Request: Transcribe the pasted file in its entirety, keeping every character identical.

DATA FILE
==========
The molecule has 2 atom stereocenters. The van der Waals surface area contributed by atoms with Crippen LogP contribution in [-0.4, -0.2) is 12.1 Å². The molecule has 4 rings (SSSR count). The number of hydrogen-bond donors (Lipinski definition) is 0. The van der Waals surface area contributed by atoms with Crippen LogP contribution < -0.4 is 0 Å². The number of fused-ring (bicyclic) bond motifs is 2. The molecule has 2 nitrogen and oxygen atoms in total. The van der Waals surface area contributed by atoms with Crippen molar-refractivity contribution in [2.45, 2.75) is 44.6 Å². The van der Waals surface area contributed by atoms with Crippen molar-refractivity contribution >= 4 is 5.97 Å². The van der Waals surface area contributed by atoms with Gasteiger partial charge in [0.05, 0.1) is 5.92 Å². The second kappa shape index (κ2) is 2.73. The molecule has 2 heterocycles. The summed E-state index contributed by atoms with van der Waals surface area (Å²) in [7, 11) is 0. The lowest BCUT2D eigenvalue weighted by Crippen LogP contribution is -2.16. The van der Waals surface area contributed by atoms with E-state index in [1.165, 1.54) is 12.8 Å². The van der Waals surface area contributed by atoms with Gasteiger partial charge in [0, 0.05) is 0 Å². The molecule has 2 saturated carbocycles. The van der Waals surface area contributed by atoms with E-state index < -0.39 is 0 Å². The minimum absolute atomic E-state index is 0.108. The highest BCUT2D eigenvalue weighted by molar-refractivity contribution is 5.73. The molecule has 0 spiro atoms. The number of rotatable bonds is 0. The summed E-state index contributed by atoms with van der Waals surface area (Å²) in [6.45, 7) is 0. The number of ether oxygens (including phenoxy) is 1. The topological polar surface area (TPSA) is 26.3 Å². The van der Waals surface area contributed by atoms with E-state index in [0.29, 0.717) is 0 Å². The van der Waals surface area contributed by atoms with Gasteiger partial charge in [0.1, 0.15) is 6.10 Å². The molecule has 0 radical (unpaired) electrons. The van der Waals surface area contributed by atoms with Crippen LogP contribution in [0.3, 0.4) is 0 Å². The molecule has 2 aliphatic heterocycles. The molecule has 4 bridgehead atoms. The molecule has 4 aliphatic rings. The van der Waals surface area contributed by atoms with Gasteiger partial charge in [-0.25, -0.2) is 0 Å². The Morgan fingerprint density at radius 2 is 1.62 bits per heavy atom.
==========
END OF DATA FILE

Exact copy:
The molecule has 2 atom stereocenters. The van der Waals surface area contributed by atoms with Crippen LogP contribution in [-0.4, -0.2) is 12.1 Å². The molecule has 4 rings (SSSR count). The number of hydrogen-bond donors (Lipinski definition) is 0. The van der Waals surface area contributed by atoms with Crippen LogP contribution < -0.4 is 0 Å². The number of fused-ring (bicyclic) bond motifs is 2. The molecule has 2 nitrogen and oxygen atoms in total. The van der Waals surface area contributed by atoms with Crippen molar-refractivity contribution in [2.45, 2.75) is 44.6 Å². The van der Waals surface area contributed by atoms with Crippen molar-refractivity contribution >= 4 is 5.97 Å². The van der Waals surface area contributed by atoms with Gasteiger partial charge in [0.05, 0.1) is 5.92 Å². The second kappa shape index (κ2) is 2.73. The molecule has 2 heterocycles. The summed E-state index contributed by atoms with van der Waals surface area (Å²) in [7, 11) is 0. The lowest BCUT2D eigenvalue weighted by Crippen LogP contribution is -2.16. The van der Waals surface area contributed by atoms with E-state index in [1.165, 1.54) is 12.8 Å². The van der Waals surface area contributed by atoms with Gasteiger partial charge in [0, 0.05) is 0 Å². The molecule has 2 saturated carbocycles. The van der Waals surface area contributed by atoms with E-state index < -0.39 is 0 Å². The minimum absolute atomic E-state index is 0.108. The highest BCUT2D eigenvalue weighted by molar-refractivity contribution is 5.73. The molecule has 0 spiro atoms. The number of rotatable bonds is 0. The summed E-state index contributed by atoms with van der Waals surface area (Å²) in [6.45, 7) is 0. The number of ether oxygens (including phenoxy) is 1. The topological polar surface area (TPSA) is 26.3 Å². The van der Waals surface area contributed by atoms with E-state index in [0.29, 0.717) is 0 Å². The van der Waals surface area contributed by atoms with Gasteiger partial charge in [0.1, 0.15) is 6.10 Å². The molecule has 0 radical (unpaired) electrons. The van der Waals surface area contributed by atoms with Crippen LogP contribution in [0.3, 0.4) is 0 Å². The molecule has 2 aliphatic heterocycles. The molecule has 4 bridgehead atoms. The molecule has 4 aliphatic rings. The van der Waals surface area contributed by atoms with Gasteiger partial charge in [-0.25, -0.2) is 0 Å². The Morgan fingerprint density at radius 2 is 1.62 bits per heavy atom.